Skip to main content

Information Literacy: Home

Connelly Library

Our Teaching Mission

To facilitate activities in the teaching and understanding of Information Literacy (IL) competencies in order to support and enhance the  La Salle University curriculum and encourage the development of lifelong learning skills. 

Information Literacy implies a general understanding of and competence in three integrally related areas:

  • Knowing how information is formally and informally produced, organized and disseminated;
  • Knowing how knowledge is communicated and;
  • Knowing how to evaluate, synthesize and incorporate information into written, oral and media presentations                                                  

Scheduling Library Instruction

The Connelly Library provides a variety of instructional services to La Salle University undergraduate and graduate students. Instruction may include any of the following:

  • Formal Classroom Instruction (face-to-face in the library or your classroom)
  • Online Library Instruction (hosted by Zoom)
  • Scheduled appointments with a teaching librarian
  • Course related/assignment specific instruction
  • 1-on-1 at the Public Service Desk 
  • Hands-On Exercises

All formal instruction (F2F or online) should be scheduled at least two weeks in advance to ensure the use of the Library classroom and allow time for preparation and dialogue between faculty and the teaching librarian.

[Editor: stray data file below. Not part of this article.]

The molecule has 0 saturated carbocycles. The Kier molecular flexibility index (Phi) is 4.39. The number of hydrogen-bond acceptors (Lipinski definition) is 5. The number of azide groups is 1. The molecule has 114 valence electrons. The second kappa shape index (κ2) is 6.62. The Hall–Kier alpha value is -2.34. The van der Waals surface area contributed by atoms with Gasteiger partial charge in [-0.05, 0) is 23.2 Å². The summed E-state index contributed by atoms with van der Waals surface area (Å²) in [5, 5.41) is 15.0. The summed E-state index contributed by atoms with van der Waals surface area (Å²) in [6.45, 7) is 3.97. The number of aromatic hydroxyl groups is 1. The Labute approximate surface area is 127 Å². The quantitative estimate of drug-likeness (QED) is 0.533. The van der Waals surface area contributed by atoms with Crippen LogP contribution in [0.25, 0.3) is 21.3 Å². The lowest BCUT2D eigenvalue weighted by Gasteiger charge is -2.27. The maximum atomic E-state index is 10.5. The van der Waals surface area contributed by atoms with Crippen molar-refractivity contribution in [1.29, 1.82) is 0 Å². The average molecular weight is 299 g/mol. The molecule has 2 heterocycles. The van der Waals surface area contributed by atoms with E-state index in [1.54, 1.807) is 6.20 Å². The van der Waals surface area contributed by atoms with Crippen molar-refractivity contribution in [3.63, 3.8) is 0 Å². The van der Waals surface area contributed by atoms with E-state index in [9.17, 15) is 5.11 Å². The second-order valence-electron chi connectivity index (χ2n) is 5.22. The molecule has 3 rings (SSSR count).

To find out more or to schedule a session, please contact Bernetta Doane at 215.951.1287 or doane@lasalle.edu

 

 

What is It? and Why is it Important?

What is Information Literacy?

Information literacy is the set of integrated abilities encompassing the reflective discovery of information, the understanding of how information is produced and valued, and the use of information in creating new knowledge and participating ethically in communities of learning. (Association of College & Research Libraries, 2015)

Why it is Important?

A 2017 survey* of 42,000 students in more than 1,700 courses at 12 major research universities showed that:

•Retention rates were higher for students whose courses included IL instruction.
•Students whose courses included IL instruction reported higher average first-year GPAs than those whose courses did not.
•Students who took IL instruction successfully completed 1.8 more credit hours per year than students who did not.
 

Information Literacy